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I am building an application for which I need to periodically get information about users keyboard. It is going to be user idle detection application. I have a fairly simple solution to periodically check if the mouse has been moved. But I can't figure any reasonable non root way to detect if the keyboard has been pressed.

I was thinking about registering a hook every timer timeout and on any key press to unregister it. So if there is no key press for a long time then my program will know if the user is idle.

Anyway, I couldn't find any global hooks for any key, including modifiers. Is there an easy way to do this? Or would someone have a better way to detect keyboard idleness?

Thanks, David Polák

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Where's the "any" key? –  Emile Cormier May 30 '10 at 19:11
1  
Right next to F13... –  Meltea May 30 '10 at 19:48

3 Answers 3

Have a look at xautolock source, which does exactly what you need, for both keyboard and mouse. http://www.ibiblio.org/pub/Linux/X11/screensavers/xautolock-2.2.tgz

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I will have a look at it, thanks... –  Meltea Jun 1 '10 at 18:59
    
No this will not do. xautolock does check the X server all the time. –  Meltea Jun 4 '10 at 14:20
1  
Why is "checking the X server" not feasable? What is different with your approach? –  Marenz May 25 '11 at 20:27
up vote 4 down vote accepted

After a lot of searching I found this:

bool kbdActivity(Display* display)  // checks for key presses
{
    XQueryKeymap(display, keymap);  // asks x server for current keymap
    for (int i=0; i<32; i++)        // for 0 to 32 (keymap size)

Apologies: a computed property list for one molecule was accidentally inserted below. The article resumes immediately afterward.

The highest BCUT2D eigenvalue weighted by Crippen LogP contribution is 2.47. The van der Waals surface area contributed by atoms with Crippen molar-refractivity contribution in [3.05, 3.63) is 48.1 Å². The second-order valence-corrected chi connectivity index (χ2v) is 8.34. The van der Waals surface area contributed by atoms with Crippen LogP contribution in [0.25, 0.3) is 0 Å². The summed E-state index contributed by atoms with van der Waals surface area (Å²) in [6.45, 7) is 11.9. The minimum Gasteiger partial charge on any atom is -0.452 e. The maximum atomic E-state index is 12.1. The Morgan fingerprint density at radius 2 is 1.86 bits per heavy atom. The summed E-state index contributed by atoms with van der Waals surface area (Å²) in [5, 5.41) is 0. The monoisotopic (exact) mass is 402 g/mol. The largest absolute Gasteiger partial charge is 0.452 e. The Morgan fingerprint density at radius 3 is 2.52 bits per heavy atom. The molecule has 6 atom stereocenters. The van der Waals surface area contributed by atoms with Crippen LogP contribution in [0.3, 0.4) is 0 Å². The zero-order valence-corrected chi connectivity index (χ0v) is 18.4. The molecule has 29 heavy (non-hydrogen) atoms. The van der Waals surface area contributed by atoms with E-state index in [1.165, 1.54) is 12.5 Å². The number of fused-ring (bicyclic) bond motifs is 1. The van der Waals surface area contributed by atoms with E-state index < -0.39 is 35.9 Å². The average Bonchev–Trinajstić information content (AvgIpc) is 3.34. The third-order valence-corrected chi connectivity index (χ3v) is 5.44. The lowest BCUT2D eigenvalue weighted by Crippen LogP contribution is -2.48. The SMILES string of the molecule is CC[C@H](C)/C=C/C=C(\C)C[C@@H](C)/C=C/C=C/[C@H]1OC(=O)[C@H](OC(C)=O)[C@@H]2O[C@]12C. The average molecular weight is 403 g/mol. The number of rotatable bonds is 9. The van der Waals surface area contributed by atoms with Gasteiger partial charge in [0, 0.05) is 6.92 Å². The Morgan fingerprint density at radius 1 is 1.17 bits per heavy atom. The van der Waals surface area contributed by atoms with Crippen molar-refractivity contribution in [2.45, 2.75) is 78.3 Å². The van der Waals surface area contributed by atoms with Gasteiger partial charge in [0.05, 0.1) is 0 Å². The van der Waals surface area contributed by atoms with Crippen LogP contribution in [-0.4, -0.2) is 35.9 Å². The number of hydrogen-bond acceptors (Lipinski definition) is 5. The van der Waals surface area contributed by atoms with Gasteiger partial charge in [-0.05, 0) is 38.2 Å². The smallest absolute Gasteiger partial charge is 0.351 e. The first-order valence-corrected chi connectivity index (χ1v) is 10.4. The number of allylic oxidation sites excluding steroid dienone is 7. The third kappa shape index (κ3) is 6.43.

{
        if (prevKeymap[i] != keymap[i])   // if previous keymap does not
        {                               // equal current keymap 
            XQueryKeymap(display, prevKeymap);  // ask for new keymap
            return true;                // exit with true
        }
    }
    return false;                   // no change == no activity
}

When I call it every 100-300ms it detects any pressed key anywhere in X.

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I have some code that can track keyboard activity for you.

#include "stdafx.h"

#include <stdio.h>

#include "windows.h"

#include "iostream"
using namespace std;


int main(void)
 {

HANDLE hStdInput, hStdOutput, hEvent;

INPUT_RECORD ir[128];

DWORD nRead;

COORD xy;
UINT i;

hStdInput = GetStdHandle(STD_INPUT_HANDLE);
hStdOutput = GetStdHandle(STD_OUTPUT_HANDLE);
FlushConsoleInputBuffer(hStdInput);
hEvent = CreateEvent(NULL, FALSE, FALSE, NULL);
HANDLE handles[2] = { hEvent, hStdInput };


while (WaitForMultipleObjects(2, handles, FALSE, INFINITE))
{

    ReadConsoleInput(hStdInput, ir, 128, &nRead);
    for (i = 0; i<nRead; i++)
    {
        switch (ir[i].EventType)
        {
        case KEY_EVENT:
            if (ir[i].Event.KeyEvent.wVirtualKeyCode == VK_ESCAPE)
                SetEvent(hEvent);
            else
            {
                xy.X = 0; xy.Y = 0;
                SetConsoleCursorPosition(hStdOutput, xy);
                printf
                    (
                    "AsciiCode = %d: symbol = %c\n",
                    ir[i].Event.KeyEvent.uChar.AsciiChar,
                    ir[i].Event.KeyEvent.uChar.AsciiChar
                    );
            // note that some keys have a AsciiCode of 0 such as shift, ctrl, and the 
            // rest you can try out yourself

            }
            break;

        }
    }
};

return 0;
}

In this code it tracks keyboard activity and for now it shows the key you pressed and its AsciiCode, also for shift,ctrl, etc the key name won't be shown.

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You might have to implement this code, because I originally used this for a security system, but it can be changed very simply to serve your purpose. DREAM BIG THINK BIG DO BIG –  genius Nov 6 at 1:19

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